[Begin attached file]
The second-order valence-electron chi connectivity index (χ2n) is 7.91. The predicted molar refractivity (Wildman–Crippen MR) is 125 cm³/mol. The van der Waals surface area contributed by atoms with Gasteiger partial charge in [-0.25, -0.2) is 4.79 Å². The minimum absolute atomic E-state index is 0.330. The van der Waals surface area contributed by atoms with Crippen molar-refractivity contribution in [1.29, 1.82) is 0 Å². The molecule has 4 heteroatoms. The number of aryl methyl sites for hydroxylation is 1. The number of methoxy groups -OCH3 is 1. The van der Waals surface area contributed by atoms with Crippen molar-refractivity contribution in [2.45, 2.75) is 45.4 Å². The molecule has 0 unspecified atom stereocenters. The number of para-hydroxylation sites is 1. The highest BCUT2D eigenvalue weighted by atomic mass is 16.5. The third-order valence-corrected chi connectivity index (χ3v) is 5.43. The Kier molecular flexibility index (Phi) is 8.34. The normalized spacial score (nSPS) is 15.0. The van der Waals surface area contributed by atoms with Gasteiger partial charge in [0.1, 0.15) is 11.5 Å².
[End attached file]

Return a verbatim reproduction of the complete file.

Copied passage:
The second-order valence-electron chi connectivity index (χ2n) is 7.91. The predicted molar refractivity (Wildman–Crippen MR) is 125 cm³/mol. The van der Waals surface area contributed by atoms with Gasteiger partial charge in [-0.25, -0.2) is 4.79 Å². The minimum absolute atomic E-state index is 0.330. The van der Waals surface area contributed by atoms with Crippen molar-refractivity contribution in [1.29, 1.82) is 0 Å². The molecule has 4 heteroatoms. The number of aryl methyl sites for hydroxylation is 1. The number of methoxy groups -OCH3 is 1. The van der Waals surface area contributed by atoms with Crippen molar-refractivity contribution in [2.45, 2.75) is 45.4 Å². The molecule has 0 unspecified atom stereocenters. The number of para-hydroxylation sites is 1. The highest BCUT2D eigenvalue weighted by atomic mass is 16.5. The third-order valence-corrected chi connectivity index (χ3v) is 5.43. The Kier molecular flexibility index (Phi) is 8.34. The normalized spacial score (nSPS) is 15.0. The van der Waals surface area contributed by atoms with Gasteiger partial charge in [0.1, 0.15) is 11.5 Å².